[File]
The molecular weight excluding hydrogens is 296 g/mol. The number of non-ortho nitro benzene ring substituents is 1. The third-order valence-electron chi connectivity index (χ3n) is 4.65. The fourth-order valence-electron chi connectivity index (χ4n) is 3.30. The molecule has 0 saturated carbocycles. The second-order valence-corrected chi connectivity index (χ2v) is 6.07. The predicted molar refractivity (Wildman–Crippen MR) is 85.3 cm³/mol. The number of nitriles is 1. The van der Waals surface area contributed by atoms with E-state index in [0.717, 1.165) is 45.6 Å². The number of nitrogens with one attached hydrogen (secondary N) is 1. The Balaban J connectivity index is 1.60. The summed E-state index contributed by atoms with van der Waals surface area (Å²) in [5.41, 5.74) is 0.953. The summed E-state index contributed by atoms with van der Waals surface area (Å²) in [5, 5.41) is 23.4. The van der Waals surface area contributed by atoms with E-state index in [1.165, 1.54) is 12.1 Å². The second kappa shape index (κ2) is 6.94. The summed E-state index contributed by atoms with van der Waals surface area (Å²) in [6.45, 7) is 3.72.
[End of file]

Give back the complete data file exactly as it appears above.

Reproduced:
The molecular weight excluding hydrogens is 296 g/mol. The number of non-ortho nitro benzene ring substituents is 1. The third-order valence-electron chi connectivity index (χ3n) is 4.65. The fourth-order valence-electron chi connectivity index (χ4n) is 3.30. The molecule has 0 saturated carbocycles. The second-order valence-corrected chi connectivity index (χ2v) is 6.07. The predicted molar refractivity (Wildman–Crippen MR) is 85.3 cm³/mol. The number of nitriles is 1. The van der Waals surface area contributed by atoms with E-state index in [0.717, 1.165) is 45.6 Å². The number of nitrogens with one attached hydrogen (secondary N) is 1. The Balaban J connectivity index is 1.60. The summed E-state index contributed by atoms with van der Waals surface area (Å²) in [5.41, 5.74) is 0.953. The summed E-state index contributed by atoms with van der Waals surface area (Å²) in [5, 5.41) is 23.4. The van der Waals surface area contributed by atoms with E-state index in [1.165, 1.54) is 12.1 Å². The second kappa shape index (κ2) is 6.94. The summed E-state index contributed by atoms with van der Waals surface area (Å²) in [6.45, 7) is 3.72.